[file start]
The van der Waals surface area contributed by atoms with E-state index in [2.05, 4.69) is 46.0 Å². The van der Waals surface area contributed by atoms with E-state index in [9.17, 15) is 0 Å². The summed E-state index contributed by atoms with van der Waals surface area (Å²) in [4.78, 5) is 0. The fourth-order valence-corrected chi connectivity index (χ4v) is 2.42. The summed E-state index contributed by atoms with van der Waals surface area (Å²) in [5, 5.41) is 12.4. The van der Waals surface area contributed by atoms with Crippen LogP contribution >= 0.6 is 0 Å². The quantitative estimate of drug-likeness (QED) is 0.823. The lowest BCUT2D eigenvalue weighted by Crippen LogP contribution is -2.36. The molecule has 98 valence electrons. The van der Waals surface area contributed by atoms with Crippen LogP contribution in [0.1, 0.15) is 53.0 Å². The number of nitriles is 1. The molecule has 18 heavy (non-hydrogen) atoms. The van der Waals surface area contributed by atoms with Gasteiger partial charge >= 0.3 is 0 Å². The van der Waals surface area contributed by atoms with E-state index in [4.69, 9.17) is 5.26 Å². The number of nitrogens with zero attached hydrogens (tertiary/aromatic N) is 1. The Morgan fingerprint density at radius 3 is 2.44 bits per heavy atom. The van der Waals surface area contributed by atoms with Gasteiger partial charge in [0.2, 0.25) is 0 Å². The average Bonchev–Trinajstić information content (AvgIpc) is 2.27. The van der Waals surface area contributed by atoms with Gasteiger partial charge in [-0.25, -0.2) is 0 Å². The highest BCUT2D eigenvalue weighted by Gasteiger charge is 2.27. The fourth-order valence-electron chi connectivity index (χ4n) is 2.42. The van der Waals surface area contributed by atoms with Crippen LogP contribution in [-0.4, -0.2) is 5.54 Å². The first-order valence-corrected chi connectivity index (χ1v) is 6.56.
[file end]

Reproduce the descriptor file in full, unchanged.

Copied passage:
The van der Waals surface area contributed by atoms with E-state index in [2.05, 4.69) is 46.0 Å². The van der Waals surface area contributed by atoms with E-state index in [9.17, 15) is 0 Å². The summed E-state index contributed by atoms with van der Waals surface area (Å²) in [4.78, 5) is 0. The fourth-order valence-corrected chi connectivity index (χ4v) is 2.42. The summed E-state index contributed by atoms with van der Waals surface area (Å²) in [5, 5.41) is 12.4. The van der Waals surface area contributed by atoms with Crippen LogP contribution >= 0.6 is 0 Å². The quantitative estimate of drug-likeness (QED) is 0.823. The lowest BCUT2D eigenvalue weighted by Crippen LogP contribution is -2.36. The molecule has 98 valence electrons. The van der Waals surface area contributed by atoms with Crippen LogP contribution in [0.1, 0.15) is 53.0 Å². The number of nitriles is 1. The molecule has 18 heavy (non-hydrogen) atoms. The van der Waals surface area contributed by atoms with Gasteiger partial charge >= 0.3 is 0 Å². The van der Waals surface area contributed by atoms with E-state index in [4.69, 9.17) is 5.26 Å². The number of nitrogens with zero attached hydrogens (tertiary/aromatic N) is 1. The Morgan fingerprint density at radius 3 is 2.44 bits per heavy atom. The van der Waals surface area contributed by atoms with Gasteiger partial charge in [0.2, 0.25) is 0 Å². The average Bonchev–Trinajstić information content (AvgIpc) is 2.27. The van der Waals surface area contributed by atoms with Gasteiger partial charge in [-0.25, -0.2) is 0 Å². The highest BCUT2D eigenvalue weighted by Gasteiger charge is 2.27. The fourth-order valence-electron chi connectivity index (χ4n) is 2.42. The van der Waals surface area contributed by atoms with Crippen LogP contribution in [-0.4, -0.2) is 5.54 Å². The first-order valence-corrected chi connectivity index (χ1v) is 6.56.